Our before-and-after pictures often have a verifiable source, such as a customer posting on our forum. We also do not mind EXIF investigation, as we did with White Lotus to demonstrate that their photos were fake. And we occasionally even give out the email address of the customer to another customer, if the latter wants to know the details. So were are open and transparent with our evidence that our vitamin-supported dermaneedling approach works. And we demonstrated verifiable proof that White Lotus' images were false, making them scammers in our book, since claiming that your merchandise significantly enlarges breasts and then posting fake pictures of such enhancement constitutes blatant scamming with intent to make a hefty profit. Especially because as a dermaneedling expert, I know that dermaneedling most definitely can not augment breast size. We prefer to be honest instead of selling more rollers. We take the long-term, honest approach instead of the short-term scam approach. We think you can make more money in the long term by not lying to your customers. We are very strange that way, I know.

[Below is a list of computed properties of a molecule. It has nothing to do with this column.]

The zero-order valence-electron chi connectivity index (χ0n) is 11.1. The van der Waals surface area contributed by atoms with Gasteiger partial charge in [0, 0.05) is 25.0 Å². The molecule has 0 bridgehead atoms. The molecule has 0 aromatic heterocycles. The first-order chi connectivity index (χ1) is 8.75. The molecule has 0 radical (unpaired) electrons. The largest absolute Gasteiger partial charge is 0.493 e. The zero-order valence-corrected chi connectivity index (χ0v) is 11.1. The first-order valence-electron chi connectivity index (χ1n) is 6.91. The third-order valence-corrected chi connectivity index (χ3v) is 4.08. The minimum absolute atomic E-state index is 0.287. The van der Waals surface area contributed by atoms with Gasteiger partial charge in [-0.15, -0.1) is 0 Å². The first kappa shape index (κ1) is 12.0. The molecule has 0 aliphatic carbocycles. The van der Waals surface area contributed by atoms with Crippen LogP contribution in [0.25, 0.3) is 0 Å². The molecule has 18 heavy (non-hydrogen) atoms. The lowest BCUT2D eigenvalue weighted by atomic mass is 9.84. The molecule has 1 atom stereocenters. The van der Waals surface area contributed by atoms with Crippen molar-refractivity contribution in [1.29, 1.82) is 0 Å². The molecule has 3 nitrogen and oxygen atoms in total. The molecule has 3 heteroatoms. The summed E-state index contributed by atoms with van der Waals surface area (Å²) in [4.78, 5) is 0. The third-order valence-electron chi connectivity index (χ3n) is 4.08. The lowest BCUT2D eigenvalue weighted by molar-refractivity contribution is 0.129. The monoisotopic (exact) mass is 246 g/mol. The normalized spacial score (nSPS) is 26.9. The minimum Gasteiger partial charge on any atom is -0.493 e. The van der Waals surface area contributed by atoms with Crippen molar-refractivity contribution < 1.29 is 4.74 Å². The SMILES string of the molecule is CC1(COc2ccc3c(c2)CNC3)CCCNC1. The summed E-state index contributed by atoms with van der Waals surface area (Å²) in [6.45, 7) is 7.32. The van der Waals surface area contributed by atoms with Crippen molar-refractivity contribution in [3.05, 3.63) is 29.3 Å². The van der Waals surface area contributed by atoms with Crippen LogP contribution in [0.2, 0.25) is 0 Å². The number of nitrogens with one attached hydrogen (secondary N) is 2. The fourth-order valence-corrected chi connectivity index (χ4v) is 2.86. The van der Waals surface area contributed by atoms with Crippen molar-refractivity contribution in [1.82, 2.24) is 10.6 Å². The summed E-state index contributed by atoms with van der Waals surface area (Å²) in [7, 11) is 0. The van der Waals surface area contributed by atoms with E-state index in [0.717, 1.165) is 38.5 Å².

As to dermaneedling being a "naturopathic" treatment, we disagree. "Naturopathy" in its current commercial form is more like a religion, a philosophy. It has little to do with science, even though science today is corrupted as well.

White Lotus knows very well that dermarolling was not invented in China as a form of acupuncture, as they claim. They have never provided evidence to such because such evidence does not exist. Their business philosophy is to appeal to magical thinkers, and we are happy someone takes magical thinking customers off our hands so we would hate to see White Lotus go. It's a similar case with Scientia. Scientia appeals to people who really haven't got a clue and will believe anything written online, especially when enough bright colors and exclamation marks are used. Scientia attacked our company as well and rather viciously I may say, so of course we also wrote an article on Scientia's scam, being that they sell a Dr. Roller (there is no such thing as the Scientia brand) for a price much higher than Dr. Roller is sold elsewhere. And they never answer customer questions, because the company is run by a young man in the UK without the slightest knowledge of, or interest in dermaneedling, someone who very obviously only cares about money, given the way he conducts business.